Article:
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Symbology and Iconography

A keen observer may have noticed some interesting motifs that we've included on our label. Some are obvious, but others are rather more obscure.  The Cherub There is no specific origin for the idea nor for the symbolic form of the Cherub. They were originally conceived in the days of early civilization when mysticism served as the basis of religion and theology. This resulted in the formulation of a wide variety of mystical creatures that derive their form from combining aspects of various animals. The Cherub, Griffon, Sphinx, Minotaur, and Hippogriff are all the product of this early mystical speculation. Over the course of history, there have been numerous and conflicting ideas on the appearance of cherubs1. Some Early Hebrew writings...

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Hibiscus Sangria Recipe

This recipe is quick and delicious. The addition of the Agua de Jamaica gives the classic recipe a new spin, with notes of ginger to compliment the citrus and fruit. Ingredients 1/2 cups lemon juice1 cup orange juice3 cups Agua de Jamaica (cold)750 ml red wine1/4 cups sugar1 orange, lemon, and lime (sliced)1 cup ice (or 1 cup frozen cranberries)1/2 cups triple sec Directions In a pitcher, start by mixing lemon juice, orange juice, and sugar. Mix thoroughly, and add wine and triple sec. Mix well and add the fruit slices in the pitcher. Refrigerate for about 1 to 2 hours. Add in Agua de Jamaica and ice. Stir and serve!

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8 Things You Didn’t Know About Strawberries

In developing our recipe for Agua de Fresa, we dedicated several hours to researching everything we could about the strawberry fruit and its relevant history. Over the course of our research, we found quite a few things we didn’t know about strawberries. We’d like to share some of the more interesting Strawberry facts: 1) In Ancient Rome, Apuleius wrote that the entire strawberry plant was eaten to treat depressive illness 2) The strawberry likely got its name from the Anglo-Saxons, who saw how the runners strew away from the mother plant. 3) Strawberries are members of the rose family. 4) Strawberries contain vitamins C, B6, K, fiber, folic acid, potassium, and amino acids. 5)Today, 4/5 strawberries grown in the U.S....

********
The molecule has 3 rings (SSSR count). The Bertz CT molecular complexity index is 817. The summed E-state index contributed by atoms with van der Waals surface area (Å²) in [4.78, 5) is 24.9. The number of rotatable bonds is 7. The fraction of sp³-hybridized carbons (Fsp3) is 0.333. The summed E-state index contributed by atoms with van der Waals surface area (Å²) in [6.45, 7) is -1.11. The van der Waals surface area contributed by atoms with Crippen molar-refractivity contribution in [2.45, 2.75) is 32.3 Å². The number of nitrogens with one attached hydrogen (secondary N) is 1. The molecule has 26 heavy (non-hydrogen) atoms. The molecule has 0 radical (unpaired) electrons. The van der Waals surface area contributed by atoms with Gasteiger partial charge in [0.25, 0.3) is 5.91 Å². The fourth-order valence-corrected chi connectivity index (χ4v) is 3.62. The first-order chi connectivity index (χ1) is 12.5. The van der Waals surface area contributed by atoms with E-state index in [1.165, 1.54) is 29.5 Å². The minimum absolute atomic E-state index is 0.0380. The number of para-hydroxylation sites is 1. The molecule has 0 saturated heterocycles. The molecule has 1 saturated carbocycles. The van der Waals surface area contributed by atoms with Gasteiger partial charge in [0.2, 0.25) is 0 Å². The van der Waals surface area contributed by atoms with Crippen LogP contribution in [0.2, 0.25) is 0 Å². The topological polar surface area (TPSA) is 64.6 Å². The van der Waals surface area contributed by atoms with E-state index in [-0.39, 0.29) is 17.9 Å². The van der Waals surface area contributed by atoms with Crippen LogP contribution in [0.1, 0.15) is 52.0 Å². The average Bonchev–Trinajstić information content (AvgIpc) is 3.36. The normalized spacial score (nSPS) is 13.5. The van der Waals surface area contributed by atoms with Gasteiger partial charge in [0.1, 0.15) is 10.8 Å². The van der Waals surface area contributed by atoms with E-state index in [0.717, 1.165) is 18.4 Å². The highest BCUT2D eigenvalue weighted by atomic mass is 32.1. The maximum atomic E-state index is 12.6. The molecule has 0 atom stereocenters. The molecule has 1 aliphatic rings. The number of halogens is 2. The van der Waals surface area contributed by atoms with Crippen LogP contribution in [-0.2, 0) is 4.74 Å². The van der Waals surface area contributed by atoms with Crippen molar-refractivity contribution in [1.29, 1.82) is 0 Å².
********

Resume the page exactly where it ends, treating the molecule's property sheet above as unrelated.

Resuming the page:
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Food Uses of Tamarind

Overview The food uses of the tamarind are many. The tender, immature, very sour pods are cooked as seasoning with rice, fish and meats in India. The fully-grown, but still unripe fruits, called “swells” in the Bahamas, are roasted in coals until they burst and the skin is then peeled back and the sizzling pulp dipped in wood ashes and eaten. The fully ripe, fresh fruit is relished out-of-hand by children and adults, alike. The dehydrated fruits are easily recognized when picking by their comparatively light weight, hollow sound when tapped and the cracking of the shell under gentle pressure. The shell lifts readily from the pulp and the lengthwise fibers are removed by holding the stem with one hand...

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Tamarind in Traditional Medicine

Overview Medicinal uses of the tamarind are uncountable. Tamarind preparations are universally recognized as refrigerants in fevers and as laxatives and carminatives. Alone, or in combination with lime juice, honey, milk, dates, spices or camphor, the pulp is considered effective as a digestive, even for elephants, and as a remedy for biliousness and bile disorders, and as an antiscorbutic. In native practice, the pulp is applied on inflammations, is used in a gargle for sore throat and, mixed with salt, as a liniment for rheumatism. It is, further, administered to alleviate sunstroke, Datura poisoning, and alcoholic intoxication. In Southeast Asia, the fruit is prescribed to counteract the ill effects of overdoses of false chaulmoogra, Hydnocarpus anthelmintica Pierre, given in leprosy....

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